Relative importance of natural cues and substrate morphology for settlement of the New Zealand Greenshell™ mussel, Perna canaliculus
Gribben, Paul E., Jeffs, Andrew G., de Nys, Rocky, and Steinberg, Peter D. (2011) Relative importance of natural cues and substrate morphology for settlement of the New Zealand Greenshell™ mussel, Perna canaliculus. Aquaculture, 319 (1-2). pp. 240-246.
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Production from aquaculture of the New Zealand Greenshell™ mussel, Perna canaliculus, is worth more than US$190 M annually. However, expansion of the industry is currently limited by the number of naturally occurring seed available for growout. Previous work suggests that natural chemical cues and settlement surface topography may be important factors in the settlement and retention of P. canaliculus larvae. This study investigated the effects both of these factors separately and in conjunction on the settlement of P. canaliculus larvae under laboratory conditions. Eight species of marine algae (5 red and 3 brown) and one species of hydrozoan that have high numbers of mussels attached in the field were targeted as sources of chemical cues. In laboratory assays, non-polar extracts from four of the eight species (Osmundaria colensoi, Ballia callitricha, Melanthalia abscissa and Scytothamnus australis) increased settlement relative to controls, although differences were non- or marginally significant. Polar extracts generally decreased settlement relative to controls. Further assays using a concentration gradient of non-polar extracts of these same four species showed weak positive effects on larval settlement. The four non-polar extracts were further fractionated and subsequently tested on both rough and smooth surfaces. Settlement was significantly higher on rough compared to smooth surfaces either with, or without extracts. Although the application of extracts did not significantly enhance settlement, the hexane and 10% EtOAc:hexane fractions of S. australis had a positive effect on settlement when added to rough surfaces. The strong effect of surface structure, and the weak effect of natural chemical cues, supports future studies concentrating on the manipulation material surface properties and surface structure to enhance the settlement of larvae and retain Greenshell™ mussel spat.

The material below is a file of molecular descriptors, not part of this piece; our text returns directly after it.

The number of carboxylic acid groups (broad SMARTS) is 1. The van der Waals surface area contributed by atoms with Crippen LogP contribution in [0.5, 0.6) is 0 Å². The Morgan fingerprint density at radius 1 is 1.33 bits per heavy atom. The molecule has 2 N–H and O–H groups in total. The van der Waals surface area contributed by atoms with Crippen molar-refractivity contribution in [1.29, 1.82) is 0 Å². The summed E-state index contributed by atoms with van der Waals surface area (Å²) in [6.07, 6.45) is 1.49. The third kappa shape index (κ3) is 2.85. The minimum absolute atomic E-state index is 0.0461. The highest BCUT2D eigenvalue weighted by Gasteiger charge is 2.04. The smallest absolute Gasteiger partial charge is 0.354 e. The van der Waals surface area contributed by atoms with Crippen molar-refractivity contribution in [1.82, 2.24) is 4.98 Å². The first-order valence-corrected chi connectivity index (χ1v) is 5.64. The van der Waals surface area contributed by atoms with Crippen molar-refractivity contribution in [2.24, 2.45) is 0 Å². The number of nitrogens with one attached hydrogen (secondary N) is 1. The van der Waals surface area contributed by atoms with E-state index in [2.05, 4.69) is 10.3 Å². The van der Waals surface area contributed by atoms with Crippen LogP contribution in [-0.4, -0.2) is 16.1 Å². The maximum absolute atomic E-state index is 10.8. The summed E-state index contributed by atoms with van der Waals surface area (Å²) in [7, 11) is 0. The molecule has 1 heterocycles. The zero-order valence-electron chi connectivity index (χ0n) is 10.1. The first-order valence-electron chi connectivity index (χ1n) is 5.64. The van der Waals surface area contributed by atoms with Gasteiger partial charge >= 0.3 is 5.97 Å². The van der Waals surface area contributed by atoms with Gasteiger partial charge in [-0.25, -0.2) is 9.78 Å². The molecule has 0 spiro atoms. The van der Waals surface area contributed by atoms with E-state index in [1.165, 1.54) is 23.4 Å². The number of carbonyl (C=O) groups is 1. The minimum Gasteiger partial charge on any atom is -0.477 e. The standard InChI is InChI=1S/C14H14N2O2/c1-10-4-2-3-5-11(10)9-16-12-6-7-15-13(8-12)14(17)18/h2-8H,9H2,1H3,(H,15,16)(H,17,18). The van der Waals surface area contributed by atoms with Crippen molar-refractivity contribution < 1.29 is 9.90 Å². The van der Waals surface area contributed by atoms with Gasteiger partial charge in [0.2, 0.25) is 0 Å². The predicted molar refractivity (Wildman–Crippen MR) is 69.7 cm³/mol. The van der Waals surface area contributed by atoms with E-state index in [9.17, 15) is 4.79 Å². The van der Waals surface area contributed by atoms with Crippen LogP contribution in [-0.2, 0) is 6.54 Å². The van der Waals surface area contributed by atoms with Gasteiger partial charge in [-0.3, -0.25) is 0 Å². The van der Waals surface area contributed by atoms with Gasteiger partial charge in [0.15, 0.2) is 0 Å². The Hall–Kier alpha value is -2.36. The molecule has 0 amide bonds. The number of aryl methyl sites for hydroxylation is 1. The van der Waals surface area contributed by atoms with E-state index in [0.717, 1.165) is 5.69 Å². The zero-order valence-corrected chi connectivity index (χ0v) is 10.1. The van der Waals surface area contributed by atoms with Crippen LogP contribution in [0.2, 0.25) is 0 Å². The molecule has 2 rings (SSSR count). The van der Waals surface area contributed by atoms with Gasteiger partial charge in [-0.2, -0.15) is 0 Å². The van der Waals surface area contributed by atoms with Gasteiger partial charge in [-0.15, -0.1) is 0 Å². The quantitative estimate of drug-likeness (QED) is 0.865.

|Item Type:||Article (Refereed Research - C1)|
|Keywords:||chemical cues, larval settlement, Perna canaliculus, surface structure|
|FoR Codes:||07 AGRICULTURAL AND VETERINARY SCIENCES > 0704 Fisheries Sciences > 070401 Aquaculture @ 100%|
|SEO Codes:||83 ANIMAL PRODUCTION AND ANIMAL PRIMARY PRODUCTS > 8301 Fisheries - Aquaculture > 830199 Fisheries - Aquaculture not elsewhere classified @ 100%|
|Deposited On:||19 Mar 2012 16:21|
|Last Modified:||24 May 2013 01:48|
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|Citation Counts with External Providers:||Web of Science: 8|
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